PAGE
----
The Mediterranean diet is in the news again, not only because it’s the start of a new year, but also because it was named as one of the most popular and healthiest diets by several publications.
The origins of the “Mediterranean diet” are lost in time because it’s based on the eating habits of the Middle Ages, in which the ancient Roman tradition — on the model of the Greeks — identified in bread, wine and oil products a symbol of rural culture and agriculture. These were supplemented by sheep cheese, vegetables (leeks, mallow, lettuce, chicory, mushrooms) and a little meat, and among Romans, a strong preference for fish and seafood.
According to a National Center of Biotechnology Information article, the discovery of the health benefits of the Mediterranean diet is attributed to American scientist Ancel Keys, who researched the correlation between cardiovascular disease and diet for the first time. In the 1950s, Keys was struck by a phenomenon, for which he could not, at first, provide a full explanation.
The poor population of small towns of southern Italy was, against all predictions, much healthier than the wealthier citizens of New York, many of whom had Italian ancestors who emigrated to the United States. Keys suggested that this depended on food, and tried to validate his original insight, focusing on foods that made up the diet of these populations.
This study proved that populations that had adopted a diet based on the Mediterranean diet presented a very low rate of cholesterol in the blood and, consequently, a minimum percentage of coronary heart disease. This was mainly due to the plentiful use of olive oil, bread, pasta, vegetables, herbs, garlic, red onions and other foods of vegetable origin, and a rather moderate use of meat.
The modern Mediterranean diet is characterized by the emphasis on plant foods such as grains, vegetables and fruits. Olives, olive oil, nuts, beans, legumes, seeds and herbs/spices are also part of the Mediterranean eating style. The Mediterranean lifestyle also recognizes the importance of physical activity and social interaction at mealtimes. Grains should be mostly whole grains and can include whole-wheat breads, whole-wheat pasta, oats, brown rice, couscous, quinoa or barley.
Fruits and vegetables can be fresh, frozen or canned. The nutrients are similar between the three forms. Canned vegetables can have more sodium, so rinse before using or buy lower sodium options. Fruits and vegetables can be cooked or eaten raw. Olives and olive oil are staples of the Mediterranean eating style. Olive oil is the main source of fat and is used in cooking, as salad dressing, as a light drizzle on vegetables or as a dip for bread. Olive oil is higher in heart-healthy unsaturated fats and should replace saturated fats like butter or margarine.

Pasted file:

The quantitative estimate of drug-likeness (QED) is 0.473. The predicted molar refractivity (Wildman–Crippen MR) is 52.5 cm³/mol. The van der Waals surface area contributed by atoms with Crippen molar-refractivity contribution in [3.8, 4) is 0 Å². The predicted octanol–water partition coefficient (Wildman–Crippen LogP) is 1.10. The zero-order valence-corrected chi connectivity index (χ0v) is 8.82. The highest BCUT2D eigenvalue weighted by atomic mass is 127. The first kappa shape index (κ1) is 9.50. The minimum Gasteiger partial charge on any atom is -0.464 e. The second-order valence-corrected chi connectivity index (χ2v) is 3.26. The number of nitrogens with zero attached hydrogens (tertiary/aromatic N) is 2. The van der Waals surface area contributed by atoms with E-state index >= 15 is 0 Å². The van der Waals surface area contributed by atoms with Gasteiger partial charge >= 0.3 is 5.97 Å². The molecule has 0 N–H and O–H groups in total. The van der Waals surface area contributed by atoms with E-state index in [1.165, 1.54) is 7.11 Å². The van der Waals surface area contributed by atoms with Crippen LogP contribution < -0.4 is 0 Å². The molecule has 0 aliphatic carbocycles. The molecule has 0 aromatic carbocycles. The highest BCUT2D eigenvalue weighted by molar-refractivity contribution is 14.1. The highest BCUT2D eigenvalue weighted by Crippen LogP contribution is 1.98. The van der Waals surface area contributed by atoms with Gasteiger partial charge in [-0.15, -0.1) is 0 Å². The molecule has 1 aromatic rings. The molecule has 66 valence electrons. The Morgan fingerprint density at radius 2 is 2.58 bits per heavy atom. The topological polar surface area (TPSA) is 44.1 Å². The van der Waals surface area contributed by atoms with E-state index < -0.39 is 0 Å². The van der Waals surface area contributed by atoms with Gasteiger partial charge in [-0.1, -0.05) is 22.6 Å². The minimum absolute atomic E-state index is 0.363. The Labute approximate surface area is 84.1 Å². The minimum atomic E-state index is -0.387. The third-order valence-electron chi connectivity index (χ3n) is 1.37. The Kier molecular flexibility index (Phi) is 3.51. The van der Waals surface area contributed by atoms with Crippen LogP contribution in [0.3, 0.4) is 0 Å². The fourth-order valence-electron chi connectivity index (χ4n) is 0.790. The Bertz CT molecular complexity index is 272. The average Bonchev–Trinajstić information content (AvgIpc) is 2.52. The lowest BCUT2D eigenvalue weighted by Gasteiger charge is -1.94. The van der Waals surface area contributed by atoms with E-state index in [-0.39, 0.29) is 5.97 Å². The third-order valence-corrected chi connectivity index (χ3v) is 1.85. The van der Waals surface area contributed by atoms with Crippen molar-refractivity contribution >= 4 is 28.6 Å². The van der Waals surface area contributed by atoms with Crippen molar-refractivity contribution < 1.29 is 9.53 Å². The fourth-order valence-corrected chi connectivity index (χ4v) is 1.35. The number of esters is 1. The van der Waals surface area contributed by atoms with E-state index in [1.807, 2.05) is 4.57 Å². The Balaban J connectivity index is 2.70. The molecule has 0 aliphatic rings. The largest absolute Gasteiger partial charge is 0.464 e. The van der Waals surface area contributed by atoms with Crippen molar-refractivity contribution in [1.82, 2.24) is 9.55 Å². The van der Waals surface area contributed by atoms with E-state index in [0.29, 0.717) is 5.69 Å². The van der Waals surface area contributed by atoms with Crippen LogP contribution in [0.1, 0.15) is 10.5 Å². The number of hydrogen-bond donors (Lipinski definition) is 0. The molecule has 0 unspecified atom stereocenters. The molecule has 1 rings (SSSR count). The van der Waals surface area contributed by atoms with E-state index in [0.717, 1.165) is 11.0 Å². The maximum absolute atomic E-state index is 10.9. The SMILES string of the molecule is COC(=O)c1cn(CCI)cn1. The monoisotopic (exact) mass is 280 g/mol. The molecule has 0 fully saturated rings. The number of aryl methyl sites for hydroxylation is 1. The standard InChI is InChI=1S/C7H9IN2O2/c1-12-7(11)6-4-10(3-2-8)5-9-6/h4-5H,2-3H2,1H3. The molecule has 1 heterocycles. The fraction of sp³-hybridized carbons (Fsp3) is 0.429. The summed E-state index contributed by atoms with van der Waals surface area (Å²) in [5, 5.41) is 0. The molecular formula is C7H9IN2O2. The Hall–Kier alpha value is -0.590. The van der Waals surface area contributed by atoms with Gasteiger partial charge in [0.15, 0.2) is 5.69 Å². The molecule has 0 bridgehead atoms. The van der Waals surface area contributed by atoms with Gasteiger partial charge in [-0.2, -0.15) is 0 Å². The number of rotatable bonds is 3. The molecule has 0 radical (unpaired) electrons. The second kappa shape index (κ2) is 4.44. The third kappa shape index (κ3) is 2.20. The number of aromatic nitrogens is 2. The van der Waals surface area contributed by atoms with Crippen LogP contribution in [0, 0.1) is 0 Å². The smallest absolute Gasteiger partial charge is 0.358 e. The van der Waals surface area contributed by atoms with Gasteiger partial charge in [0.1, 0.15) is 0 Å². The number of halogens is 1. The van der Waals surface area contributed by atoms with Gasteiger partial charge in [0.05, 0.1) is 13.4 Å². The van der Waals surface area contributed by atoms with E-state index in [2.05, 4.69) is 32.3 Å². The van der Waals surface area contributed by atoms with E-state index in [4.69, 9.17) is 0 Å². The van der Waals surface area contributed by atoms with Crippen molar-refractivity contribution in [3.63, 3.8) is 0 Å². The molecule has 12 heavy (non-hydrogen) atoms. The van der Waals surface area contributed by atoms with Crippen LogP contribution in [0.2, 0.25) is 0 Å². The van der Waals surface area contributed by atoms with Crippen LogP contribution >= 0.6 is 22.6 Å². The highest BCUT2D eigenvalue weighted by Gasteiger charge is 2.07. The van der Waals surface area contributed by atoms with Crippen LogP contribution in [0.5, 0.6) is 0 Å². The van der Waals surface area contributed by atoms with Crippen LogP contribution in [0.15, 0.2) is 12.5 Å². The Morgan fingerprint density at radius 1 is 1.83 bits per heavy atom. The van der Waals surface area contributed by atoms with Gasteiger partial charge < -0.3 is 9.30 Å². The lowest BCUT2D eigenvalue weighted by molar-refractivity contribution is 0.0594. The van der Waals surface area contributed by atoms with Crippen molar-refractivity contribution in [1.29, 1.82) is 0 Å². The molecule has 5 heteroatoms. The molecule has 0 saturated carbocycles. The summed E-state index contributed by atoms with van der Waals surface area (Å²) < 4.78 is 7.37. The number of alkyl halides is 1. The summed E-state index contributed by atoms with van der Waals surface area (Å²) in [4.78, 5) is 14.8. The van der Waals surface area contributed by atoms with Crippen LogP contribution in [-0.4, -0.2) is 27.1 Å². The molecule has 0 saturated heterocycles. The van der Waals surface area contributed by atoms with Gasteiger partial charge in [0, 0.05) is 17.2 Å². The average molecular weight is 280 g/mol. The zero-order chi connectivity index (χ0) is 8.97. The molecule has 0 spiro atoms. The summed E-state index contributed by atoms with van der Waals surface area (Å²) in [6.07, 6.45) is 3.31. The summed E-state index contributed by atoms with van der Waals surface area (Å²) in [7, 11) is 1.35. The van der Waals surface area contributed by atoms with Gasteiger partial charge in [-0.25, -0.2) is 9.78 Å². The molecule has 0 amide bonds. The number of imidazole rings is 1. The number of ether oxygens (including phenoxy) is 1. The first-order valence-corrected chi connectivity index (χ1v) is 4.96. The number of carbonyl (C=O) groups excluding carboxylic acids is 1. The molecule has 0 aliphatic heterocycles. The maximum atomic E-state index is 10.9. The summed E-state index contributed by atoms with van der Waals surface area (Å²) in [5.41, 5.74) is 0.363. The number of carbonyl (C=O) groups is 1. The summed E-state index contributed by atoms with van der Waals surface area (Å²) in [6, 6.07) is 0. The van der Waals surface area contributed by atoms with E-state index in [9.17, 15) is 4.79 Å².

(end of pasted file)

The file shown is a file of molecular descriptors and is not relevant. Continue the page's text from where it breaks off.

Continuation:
Nuts, beans, legumes and seeds are the main sources of protein, healthy fats and fiber. Common beans include chickpeas (garbanzo beans), cannellini beans, kidney beans, lentils and black beans. Nuts are good as a snack, on a salad or added to other dishes. Herbs and spices add flavor and aroma to foods. They reduce the need for salt and can be rich in health-promoting antioxidants.
This delicious baking-pan recipe for Salmon Roasted with Broccoli and Tomatoes is an effortless way to incorporate the Mediterranean diet eating plan into your lifestyle.
SALMON ROASTED WITH BROCCOLI AND TOMATOES
1 pound fresh or frozen skinless salmon fillet
2 tablespoons olive oil
2 teaspoons Italian or poultry seasoning
1½ teaspoons salt
1½ teaspoons black pepper
2 cups grape or cherry tomatoes
2 cups broccoli florets
2 cloves garlic, minced
2 tablespoons snipped fresh basil and/or parsley
1 tablespoon honey
1. Line a 15-by-10-inch baking pan with parchment paper. Rinse salmon; pat dry. Place salmon in prepared pan. Drizzle with 1 tablespoon of the oil and sprinkle with 1 teaspoon of the Italian or poultry seasoning, and 1 teaspoon of the salt and the pepper.
2. In a medium bowl, combine tomatoes, broccoli, garlic and the remaining 1 tablespoon of oil, the Italian or poultry seasoning, and the salt and pepper; toss to coat. Place in pan with salmon. Roast 15 to 18 minutes or just until salmon flakes.
3. Meanwhile, remove 1 teaspoon zest/peel from the lemon (do not use the white flesh or pith) and squeeze 3 tablespoon juice from lemon. In a small bowl, combine lemon zest and juice, the basil and/or parsley, and the honey. Spoon the mixture over salmon and vegetables before serving.
TIP: To thaw frozen fish, place in a sealed bag and submerge in a bowl of cold water for 30 minutes.